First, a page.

We got to the starting line and I made it a point to move back in the pack until I was with people who looked like they were in way over their heads, yet I was only a couple of steps behind Alicia Hudleson, who I expected would do fairly well. The plan was to go out slow, knowing this would be a war of attrition where my usual jackrabbit start would be suicidal.

John said "Start." There was a moment where everyone simultaneously thought: was that it? Not a gun, or "Go!" but "Start." The first quarter mile was through the parking lot and the access road and would prove to be the only flat section of the course. We headed into the woods, where a bottleneck slowed everyone to a halt. I knew it was possible to pass on single-track trail, so I banged through the brush, startling those I passed. I was instantly 30 places ahead of where I'd been, but that also meant that I was now running with people I expected to finish an hour or two ahead of me. My "start slow" plan lasted all of 5 minutes.

The very beginning of the trail had a surface I'd never previously encountered on trails - rubber. It was a section prone to erosion, but not suitable for wood to shore it up. It was my last race and I had something new! I expected my shoes, wet from a big mud puddle we had to run through, to slip on it, but I was fine. My heels hurt, though.

I found myself running behind Valeria LaRosa-Shuster - and to beat jokesters to the punch, yeah, there are worse things than running behind Val - so I told her I was behind her and that that meant I'd gone out too fast. She, of course, demurred. We nearly got trampled by two deer and I asked her what the Spanish word for "deer" is, it never being a word I needed to know and Spanish being her native language. "Ciervo..." she said, "ciervo" - though I heard "ciejo" and just now looked it up. I'd see two more deer (or the same ones) later in the first loop.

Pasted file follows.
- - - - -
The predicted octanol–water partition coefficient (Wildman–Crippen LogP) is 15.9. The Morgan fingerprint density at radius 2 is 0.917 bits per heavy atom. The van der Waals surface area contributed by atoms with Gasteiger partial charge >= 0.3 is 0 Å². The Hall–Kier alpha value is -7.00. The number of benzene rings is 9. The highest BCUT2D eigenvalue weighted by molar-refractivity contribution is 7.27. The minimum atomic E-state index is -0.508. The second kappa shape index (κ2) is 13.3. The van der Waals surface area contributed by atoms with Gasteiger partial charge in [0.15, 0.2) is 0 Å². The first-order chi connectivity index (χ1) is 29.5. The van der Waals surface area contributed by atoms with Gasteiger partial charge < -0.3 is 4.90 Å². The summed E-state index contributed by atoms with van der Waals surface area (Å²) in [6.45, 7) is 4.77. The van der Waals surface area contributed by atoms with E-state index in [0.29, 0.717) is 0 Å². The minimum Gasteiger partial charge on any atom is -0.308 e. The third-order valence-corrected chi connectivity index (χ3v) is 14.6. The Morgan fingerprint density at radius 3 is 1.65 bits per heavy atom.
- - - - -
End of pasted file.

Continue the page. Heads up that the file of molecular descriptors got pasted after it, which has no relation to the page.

The first hill was switchbacks across open field between two shaded areas that concealed service pipes and electrical works for the chair lift, which was only occasionally noticeable. On each turn there was a choice of cutting close and going over rocks or swinging wide to go over smoother ground. With each turn, my heels hurt more. As long as there weren't many sharp turns downhill, I might be able to keep the pain tolerable. Unfortunately, there followed switchbacks down (and up and down again) before entering the open prairie.

Though I didn't think of it at the time, the humidity was already dropping as the sun became a factor. Going over the mowed prairie on the hulls, I sometimes got overwhelmed by the smell of rotting vegetation, a sour vinegary smell. I had chosen the wrong shoes for the day; after they'd get wet in the dew, my toes, making a clawing motion that happens without my thinking about it when on hills, folded the insoles over double. It was awkward, to say the least, but it'd have to right itself or I'd just live with it.